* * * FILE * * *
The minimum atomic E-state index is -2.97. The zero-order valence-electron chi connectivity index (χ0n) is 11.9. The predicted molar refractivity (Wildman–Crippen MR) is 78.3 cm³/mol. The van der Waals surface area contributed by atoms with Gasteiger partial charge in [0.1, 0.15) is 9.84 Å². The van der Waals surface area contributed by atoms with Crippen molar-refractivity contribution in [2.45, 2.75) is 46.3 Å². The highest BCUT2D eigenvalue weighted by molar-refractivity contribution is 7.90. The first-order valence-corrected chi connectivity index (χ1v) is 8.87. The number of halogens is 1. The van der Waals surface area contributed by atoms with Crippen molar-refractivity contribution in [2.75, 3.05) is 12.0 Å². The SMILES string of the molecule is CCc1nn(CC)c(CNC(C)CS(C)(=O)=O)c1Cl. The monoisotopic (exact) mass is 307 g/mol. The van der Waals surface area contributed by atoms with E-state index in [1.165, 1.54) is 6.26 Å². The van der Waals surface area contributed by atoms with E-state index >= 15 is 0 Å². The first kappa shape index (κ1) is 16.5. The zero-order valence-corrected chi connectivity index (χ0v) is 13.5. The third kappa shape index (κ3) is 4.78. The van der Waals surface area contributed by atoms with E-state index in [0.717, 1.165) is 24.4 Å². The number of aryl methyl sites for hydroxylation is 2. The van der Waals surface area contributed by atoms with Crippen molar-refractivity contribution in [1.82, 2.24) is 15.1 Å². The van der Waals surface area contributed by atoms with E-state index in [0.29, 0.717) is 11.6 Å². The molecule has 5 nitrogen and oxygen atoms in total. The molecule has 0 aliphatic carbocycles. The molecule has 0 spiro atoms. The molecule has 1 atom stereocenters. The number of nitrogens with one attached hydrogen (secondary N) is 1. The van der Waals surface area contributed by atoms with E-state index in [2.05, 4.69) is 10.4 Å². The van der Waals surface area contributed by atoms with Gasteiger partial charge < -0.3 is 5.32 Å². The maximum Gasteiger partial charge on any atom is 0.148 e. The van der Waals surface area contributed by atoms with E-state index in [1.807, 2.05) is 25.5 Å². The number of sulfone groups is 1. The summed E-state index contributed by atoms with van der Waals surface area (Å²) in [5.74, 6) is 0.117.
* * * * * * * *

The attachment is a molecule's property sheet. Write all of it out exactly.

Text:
The minimum atomic E-state index is -2.97. The zero-order valence-electron chi connectivity index (χ0n) is 11.9. The predicted molar refractivity (Wildman–Crippen MR) is 78.3 cm³/mol. The van der Waals surface area contributed by atoms with Gasteiger partial charge in [0.1, 0.15) is 9.84 Å². The van der Waals surface area contributed by atoms with Crippen molar-refractivity contribution in [2.45, 2.75) is 46.3 Å². The highest BCUT2D eigenvalue weighted by molar-refractivity contribution is 7.90. The first-order valence-corrected chi connectivity index (χ1v) is 8.87. The number of halogens is 1. The van der Waals surface area contributed by atoms with Crippen molar-refractivity contribution in [2.75, 3.05) is 12.0 Å². The SMILES string of the molecule is CCc1nn(CC)c(CNC(C)CS(C)(=O)=O)c1Cl. The monoisotopic (exact) mass is 307 g/mol. The van der Waals surface area contributed by atoms with E-state index in [1.165, 1.54) is 6.26 Å². The van der Waals surface area contributed by atoms with E-state index >= 15 is 0 Å². The first kappa shape index (κ1) is 16.5. The zero-order valence-corrected chi connectivity index (χ0v) is 13.5. The third kappa shape index (κ3) is 4.78. The van der Waals surface area contributed by atoms with E-state index in [0.717, 1.165) is 24.4 Å². The number of aryl methyl sites for hydroxylation is 2. The van der Waals surface area contributed by atoms with Crippen molar-refractivity contribution in [1.82, 2.24) is 15.1 Å². The van der Waals surface area contributed by atoms with E-state index in [0.29, 0.717) is 11.6 Å². The molecule has 5 nitrogen and oxygen atoms in total. The molecule has 0 aliphatic carbocycles. The molecule has 0 spiro atoms. The molecule has 1 atom stereocenters. The number of nitrogens with one attached hydrogen (secondary N) is 1. The van der Waals surface area contributed by atoms with E-state index in [2.05, 4.69) is 10.4 Å². The van der Waals surface area contributed by atoms with Gasteiger partial charge < -0.3 is 5.32 Å². The maximum Gasteiger partial charge on any atom is 0.148 e. The van der Waals surface area contributed by atoms with E-state index in [1.807, 2.05) is 25.5 Å². The number of sulfone groups is 1. The summed E-state index contributed by atoms with van der Waals surface area (Å²) in [5.74, 6) is 0.117.